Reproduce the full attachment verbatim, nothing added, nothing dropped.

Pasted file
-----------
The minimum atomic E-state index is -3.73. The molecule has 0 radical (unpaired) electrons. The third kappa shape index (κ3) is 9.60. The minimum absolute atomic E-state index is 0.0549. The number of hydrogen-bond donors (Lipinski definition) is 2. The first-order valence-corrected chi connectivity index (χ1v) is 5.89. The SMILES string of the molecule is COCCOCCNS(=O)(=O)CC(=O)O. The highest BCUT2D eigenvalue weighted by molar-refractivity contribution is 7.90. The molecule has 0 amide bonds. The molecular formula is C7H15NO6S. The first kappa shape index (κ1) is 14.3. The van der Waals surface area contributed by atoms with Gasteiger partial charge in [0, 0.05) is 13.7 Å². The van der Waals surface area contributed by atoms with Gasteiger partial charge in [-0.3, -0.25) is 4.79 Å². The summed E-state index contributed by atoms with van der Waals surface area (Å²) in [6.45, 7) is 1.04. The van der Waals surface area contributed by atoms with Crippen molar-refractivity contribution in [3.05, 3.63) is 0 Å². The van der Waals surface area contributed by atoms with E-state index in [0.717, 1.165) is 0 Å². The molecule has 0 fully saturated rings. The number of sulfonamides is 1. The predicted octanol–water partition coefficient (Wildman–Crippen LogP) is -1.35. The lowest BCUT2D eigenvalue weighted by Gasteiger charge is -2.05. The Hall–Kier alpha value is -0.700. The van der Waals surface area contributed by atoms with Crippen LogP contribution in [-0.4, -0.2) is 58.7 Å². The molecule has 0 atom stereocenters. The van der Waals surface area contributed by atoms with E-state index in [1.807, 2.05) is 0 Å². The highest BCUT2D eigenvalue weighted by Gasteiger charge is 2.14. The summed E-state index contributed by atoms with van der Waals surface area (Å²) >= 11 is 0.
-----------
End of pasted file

The minimum atomic E-state index is -3.73. The molecule has 0 radical (unpaired) electrons. The third kappa shape index (κ3) is 9.60. The minimum absolute atomic E-state index is 0.0549. The number of hydrogen-bond donors (Lipinski definition) is 2. The first-order valence-corrected chi connectivity index (χ1v) is 5.89. The SMILES string of the molecule is COCCOCCNS(=O)(=O)CC(=O)O. The highest BCUT2D eigenvalue weighted by molar-refractivity contribution is 7.90. The molecule has 0 amide bonds. The molecular formula is C7H15NO6S. The first kappa shape index (κ1) is 14.3. The van der Waals surface area contributed by atoms with Gasteiger partial charge in [0, 0.05) is 13.7 Å². The van der Waals surface area contributed by atoms with Gasteiger partial charge in [-0.3, -0.25) is 4.79 Å². The summed E-state index contributed by atoms with van der Waals surface area (Å²) in [6.45, 7) is 1.04. The van der Waals surface area contributed by atoms with Crippen molar-refractivity contribution in [3.05, 3.63) is 0 Å². The van der Waals surface area contributed by atoms with E-state index in [0.717, 1.165) is 0 Å². The molecule has 0 fully saturated rings. The number of sulfonamides is 1. The predicted octanol–water partition coefficient (Wildman–Crippen LogP) is -1.35. The lowest BCUT2D eigenvalue weighted by Gasteiger charge is -2.05. The Hall–Kier alpha value is -0.700. The van der Waals surface area contributed by atoms with Crippen LogP contribution in [-0.4, -0.2) is 58.7 Å². The molecule has 0 atom stereocenters. The van der Waals surface area contributed by atoms with E-state index in [1.807, 2.05) is 0 Å². The highest BCUT2D eigenvalue weighted by Gasteiger charge is 2.14. The summed E-state index contributed by atoms with van der Waals surface area (Å²) >= 11 is 0.